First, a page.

I’m having another go at catching up with all the books that have sat on my shelves for years waiting to be read. The one I finished yesterday is by Australian Ed Wright entitled Lost Explorers. A beautifully illustrated book which I found is more one to dip into than read cover to cover.
It’s basically an elaborate list (and who doesn’t like lists?). It has eighty short chapters each giving a brief biography of an explorer who set off over the beckoning horizon but failed to come back.
Mr Wright classifies the lostness under three headings. Those lost without a trace have simply vanished: the reasons can be guessed but not known for certain. Lives lost and legends born deals with cases where the cause of death is known and has given rise to popular reports. Finally lost and found too late looks at all those sad cases where the cause of death was resolved but too late to do anything about it.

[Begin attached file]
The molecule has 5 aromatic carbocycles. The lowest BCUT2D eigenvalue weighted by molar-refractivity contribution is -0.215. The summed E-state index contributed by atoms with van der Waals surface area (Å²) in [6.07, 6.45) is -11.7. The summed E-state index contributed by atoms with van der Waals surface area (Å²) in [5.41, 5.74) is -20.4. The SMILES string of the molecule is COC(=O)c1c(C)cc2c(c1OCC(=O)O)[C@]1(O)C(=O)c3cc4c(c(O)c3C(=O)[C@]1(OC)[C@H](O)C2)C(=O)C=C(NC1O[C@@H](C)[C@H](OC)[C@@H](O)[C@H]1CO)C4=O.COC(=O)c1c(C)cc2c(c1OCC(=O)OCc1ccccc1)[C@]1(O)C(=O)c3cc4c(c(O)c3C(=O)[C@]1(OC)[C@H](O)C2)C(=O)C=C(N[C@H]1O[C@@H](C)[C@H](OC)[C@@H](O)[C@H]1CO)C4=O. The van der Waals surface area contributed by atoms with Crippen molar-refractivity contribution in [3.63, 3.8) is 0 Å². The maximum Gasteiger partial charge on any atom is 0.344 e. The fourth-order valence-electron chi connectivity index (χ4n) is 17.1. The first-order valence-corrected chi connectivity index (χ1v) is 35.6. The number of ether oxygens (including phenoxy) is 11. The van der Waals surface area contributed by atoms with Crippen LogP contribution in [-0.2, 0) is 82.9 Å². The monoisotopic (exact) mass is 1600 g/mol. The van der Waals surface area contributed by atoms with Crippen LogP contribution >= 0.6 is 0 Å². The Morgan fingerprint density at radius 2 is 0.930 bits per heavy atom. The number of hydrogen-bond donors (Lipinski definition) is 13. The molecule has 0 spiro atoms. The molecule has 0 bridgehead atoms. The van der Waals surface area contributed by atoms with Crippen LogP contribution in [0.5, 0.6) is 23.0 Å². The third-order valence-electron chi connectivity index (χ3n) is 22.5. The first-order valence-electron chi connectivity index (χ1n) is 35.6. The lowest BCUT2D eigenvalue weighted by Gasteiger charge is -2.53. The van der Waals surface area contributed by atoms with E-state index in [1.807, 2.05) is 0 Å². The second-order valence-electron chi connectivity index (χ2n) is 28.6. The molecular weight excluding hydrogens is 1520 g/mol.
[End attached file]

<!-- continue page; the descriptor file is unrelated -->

Although concentrating on the deaths of its subjects, the book also looks at some of the social and psychological reasons for them.
Ignorance, of course, plays a large part. New diseases they didn’t know how to treat, wild animals they’d not seen before, or unexpected weather, all took their toll.
But the motivations of the explorers also played their part. Men (or women) driven by a desire for gold are not going to turn back when it’s sensible, and the egotistical are not likely to listen to advice. ‘Pigheadedness’, ‘greed’ and ‘false hope’ could be written on many death certificates as Cause of Death.
Most of the people written about are westerners, but being lost in exploration is not confined to the west and there are some interesting chapters on Chinese and Muslim explorers.
All Mr Wright’s subjects are from literate societies. How many others met similarly silly or poignant fates, who were not recorded? I am sure the original explorations of the Pacific, the peopling of Australia, or the discovery of the Americas were not without their losses.
Cover art from goodreads.